From having the right to vote, take up the formerly gender-based professions, go with whatever fashion they may prefer, the rights and liberties of women have undeniably progressed in comparison to what was the state in the past 100, or even 50 years.
The advancement of technology, especially with social media networks, has made it easier for women and other marginalized sectors to speak up for themselves and others, as well as discuss with one another the different means to go against the status quo that is structurally oppressive to women. While social media and the internet helps women to strengthen their collective community, the same platform exposes them to similar oppression from women albeit in a new digital form. Women—especially young women–are more exposed and prone to harassment only such as name-calling, trolling, stalking, shaming, and sexual and death threats . Besides, the breach of data privacy is more rampant with women in digital space, as seen from the news of people having group chats where women’s private photos and videos are shared without their knowledge and consent . Fortunately, the Safe Spaces Act have been passed recently to address these types of cases to help not only women, but also men, children, and other vulnerable sectors .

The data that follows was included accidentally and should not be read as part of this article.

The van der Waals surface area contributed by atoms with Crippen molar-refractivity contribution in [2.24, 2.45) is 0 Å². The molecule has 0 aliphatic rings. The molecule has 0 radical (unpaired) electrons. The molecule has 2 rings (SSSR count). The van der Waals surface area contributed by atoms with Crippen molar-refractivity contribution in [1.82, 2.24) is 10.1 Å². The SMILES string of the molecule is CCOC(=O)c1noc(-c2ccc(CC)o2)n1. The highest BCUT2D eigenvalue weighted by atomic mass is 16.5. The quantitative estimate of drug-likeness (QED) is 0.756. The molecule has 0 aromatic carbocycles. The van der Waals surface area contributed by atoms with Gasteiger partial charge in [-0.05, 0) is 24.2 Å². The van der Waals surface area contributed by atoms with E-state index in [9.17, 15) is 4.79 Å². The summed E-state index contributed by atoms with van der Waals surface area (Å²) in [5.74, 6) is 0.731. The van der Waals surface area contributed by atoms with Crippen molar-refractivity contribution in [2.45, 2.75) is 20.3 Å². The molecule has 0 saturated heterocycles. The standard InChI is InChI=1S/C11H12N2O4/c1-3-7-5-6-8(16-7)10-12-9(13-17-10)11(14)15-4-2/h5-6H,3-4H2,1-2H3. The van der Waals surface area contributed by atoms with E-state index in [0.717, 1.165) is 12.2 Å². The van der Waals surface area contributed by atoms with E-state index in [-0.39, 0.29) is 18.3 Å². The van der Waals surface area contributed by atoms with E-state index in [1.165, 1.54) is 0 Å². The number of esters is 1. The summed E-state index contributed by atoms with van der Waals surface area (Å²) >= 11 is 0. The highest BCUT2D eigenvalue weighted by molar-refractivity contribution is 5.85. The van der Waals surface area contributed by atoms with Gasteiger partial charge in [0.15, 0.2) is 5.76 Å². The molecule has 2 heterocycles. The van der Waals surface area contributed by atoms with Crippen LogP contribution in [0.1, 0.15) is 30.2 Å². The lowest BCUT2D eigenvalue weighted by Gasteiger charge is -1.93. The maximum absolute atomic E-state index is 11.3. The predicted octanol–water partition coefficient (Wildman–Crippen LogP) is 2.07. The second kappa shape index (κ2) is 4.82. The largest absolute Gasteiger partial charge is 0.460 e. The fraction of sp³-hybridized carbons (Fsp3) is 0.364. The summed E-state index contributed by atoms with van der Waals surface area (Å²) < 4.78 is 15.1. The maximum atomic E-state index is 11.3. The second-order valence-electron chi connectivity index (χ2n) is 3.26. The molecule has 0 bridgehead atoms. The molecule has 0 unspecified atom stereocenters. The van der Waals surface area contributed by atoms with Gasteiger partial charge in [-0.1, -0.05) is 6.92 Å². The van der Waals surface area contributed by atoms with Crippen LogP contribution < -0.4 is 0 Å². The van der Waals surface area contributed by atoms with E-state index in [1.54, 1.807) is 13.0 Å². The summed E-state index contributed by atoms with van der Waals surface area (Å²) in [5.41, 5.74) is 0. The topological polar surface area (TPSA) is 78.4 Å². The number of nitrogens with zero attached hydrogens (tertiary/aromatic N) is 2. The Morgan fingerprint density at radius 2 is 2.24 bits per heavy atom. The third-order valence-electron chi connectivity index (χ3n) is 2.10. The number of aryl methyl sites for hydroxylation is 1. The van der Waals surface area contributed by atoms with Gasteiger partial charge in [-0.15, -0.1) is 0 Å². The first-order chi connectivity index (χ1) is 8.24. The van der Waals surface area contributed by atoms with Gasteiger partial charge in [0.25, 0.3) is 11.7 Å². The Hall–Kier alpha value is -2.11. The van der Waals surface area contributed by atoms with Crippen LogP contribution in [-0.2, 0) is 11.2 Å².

In celebration of International Women’s Day, the Philippine Digital Justice Initiative calls for a safer digital space for women and other marginalized sectors and for people to secure and cultivate a nourishing and cultivating digital environment. We believe that the rights of women should not be upheld in the offline world, but also and most especially, in the online world.